Have it all -- just not at the same time!

Q. I am part of a networking group of professional parents that talk quite a bit about "having it all." I have three small children, a demanding job and a good marriage. I don't want to be a pessimist, but I see no way to juggle all three roles perfectly at the same time. Am I missing some trick, technique or tools?

A. No, you are actually getting mature enough to find out that you can have it all. You just can't have it all at the same time.

When I have a client who is juggling family and demanding work requirements, I immediately point out that everyday something on her or his list is going to be ignored. Unfortunately, marriage, children and our job don't respond well to the idea of quality time. Each of the three demands quantity time, and they often demand it when a crisis is brewing in one of the other arenas.

People who say they have it all are not telling the truth that they also have nannies, amazing personal assistants, and a level of affluence where they can hire help for all nonessentials (cleaning house, grocery shopping, errands, etc.). Regular people just can't compare themselves to these people and believe it is a fair comparison.

Realize that it is a gift to have people who love you dearly in your personal life and people who cherish what you do at work. You will only enjoy these gifts if you can put yourself in charge of choosing what will get the short end of the stick today.

Sometimes you will find that fate chooses for you. You have an important meeting and your kid needs to go to the emergency room -- sigh -- your work will wait. On the other hand, you have promised to take your kid to a birthday party and your biggest client threatens to quit -- sigh -- your kid will be going with a friend or your spouse.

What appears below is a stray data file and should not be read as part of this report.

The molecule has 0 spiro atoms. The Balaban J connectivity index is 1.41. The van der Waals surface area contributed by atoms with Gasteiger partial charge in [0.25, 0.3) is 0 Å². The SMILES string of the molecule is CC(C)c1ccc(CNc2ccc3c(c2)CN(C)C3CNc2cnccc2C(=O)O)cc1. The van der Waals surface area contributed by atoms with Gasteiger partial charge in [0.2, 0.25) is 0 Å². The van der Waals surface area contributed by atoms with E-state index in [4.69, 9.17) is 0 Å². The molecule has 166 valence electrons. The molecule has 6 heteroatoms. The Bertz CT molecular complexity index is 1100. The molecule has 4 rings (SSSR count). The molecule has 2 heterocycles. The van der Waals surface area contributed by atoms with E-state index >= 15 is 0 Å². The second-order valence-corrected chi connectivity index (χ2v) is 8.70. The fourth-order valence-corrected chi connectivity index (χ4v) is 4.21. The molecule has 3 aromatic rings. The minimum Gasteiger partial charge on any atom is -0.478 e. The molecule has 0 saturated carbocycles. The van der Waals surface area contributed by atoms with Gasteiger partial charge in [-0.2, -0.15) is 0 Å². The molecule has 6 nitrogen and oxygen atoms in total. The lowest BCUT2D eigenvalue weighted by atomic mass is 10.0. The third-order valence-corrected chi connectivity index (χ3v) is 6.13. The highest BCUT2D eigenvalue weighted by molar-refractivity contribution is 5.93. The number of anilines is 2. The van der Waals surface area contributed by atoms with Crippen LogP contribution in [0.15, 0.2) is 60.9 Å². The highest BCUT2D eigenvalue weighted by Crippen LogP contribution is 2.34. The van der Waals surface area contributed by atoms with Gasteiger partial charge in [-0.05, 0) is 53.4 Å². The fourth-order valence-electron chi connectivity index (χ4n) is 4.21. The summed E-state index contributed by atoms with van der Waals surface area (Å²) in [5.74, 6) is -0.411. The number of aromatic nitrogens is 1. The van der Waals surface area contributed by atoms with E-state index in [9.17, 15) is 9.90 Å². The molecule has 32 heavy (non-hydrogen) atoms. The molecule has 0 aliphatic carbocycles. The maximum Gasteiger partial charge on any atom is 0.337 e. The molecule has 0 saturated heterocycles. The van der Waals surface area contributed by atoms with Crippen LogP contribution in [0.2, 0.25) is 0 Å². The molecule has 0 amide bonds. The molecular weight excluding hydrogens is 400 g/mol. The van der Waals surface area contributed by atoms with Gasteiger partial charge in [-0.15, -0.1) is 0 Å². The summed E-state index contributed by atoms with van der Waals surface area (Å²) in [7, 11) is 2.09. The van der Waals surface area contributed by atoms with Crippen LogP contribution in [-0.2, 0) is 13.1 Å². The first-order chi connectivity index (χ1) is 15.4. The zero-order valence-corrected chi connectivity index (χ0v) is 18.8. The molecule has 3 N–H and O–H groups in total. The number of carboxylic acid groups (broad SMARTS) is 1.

Going through the stress, chaos and unpredictability of keeping marriage, kids and work afloat will be immeasurably easier if you don't secretly believe there are other more clever people who have it all -- and then relax at 6 p.m. in the smug contemplation of their perfect lives.

Feel free to program your Daytimer, Blackberry or other scheduling tool at the beginning of your week, but expect that all week long every day you'll be adjusting that schedule to fit the unexpected demands that emerge between alarm clock and bedtime.

For some perspective, consider that if you live long enough, you will see life shrink down to slow, simple tasks. Look back at where you are now and realize you may even miss the echo of small voices, the challenge of your latest work assignments, and the stolen moments with your spouse.

The last word(s)

Q. I've got a job offer I think I'll hate but the pay is exceptional. People always joke about how he who dies with the most toys wins. Is there a way to weigh out money vs. quality of life?

A. Yes, he who dies with the most toys is still dead, with no ability to enjoy said toys. Ask yourself if the amount of money you'll make is worth putting your life on hold for the length of time you'll have that job.

(Daneen Skube, Ph.D., executive coach, trainer, therapist and speaker, also appears as the FOX Channel's "Workplace Guru" each Monday morning. She's the author of "Interpersonal Edge: Breakthrough Tools for Talking to Anyone, Anywhere, About Anything" (Hay House, 2006). You can contact Dr. Skube at http://www.interpersonaledge.com or 1420 NW Gilman Blvd., #2845, Issaquah, WA 98027. Sorry, no personal replies.)





Look for this special section in your
Baltimore Sun newspaper on Dec. 29, 2013.
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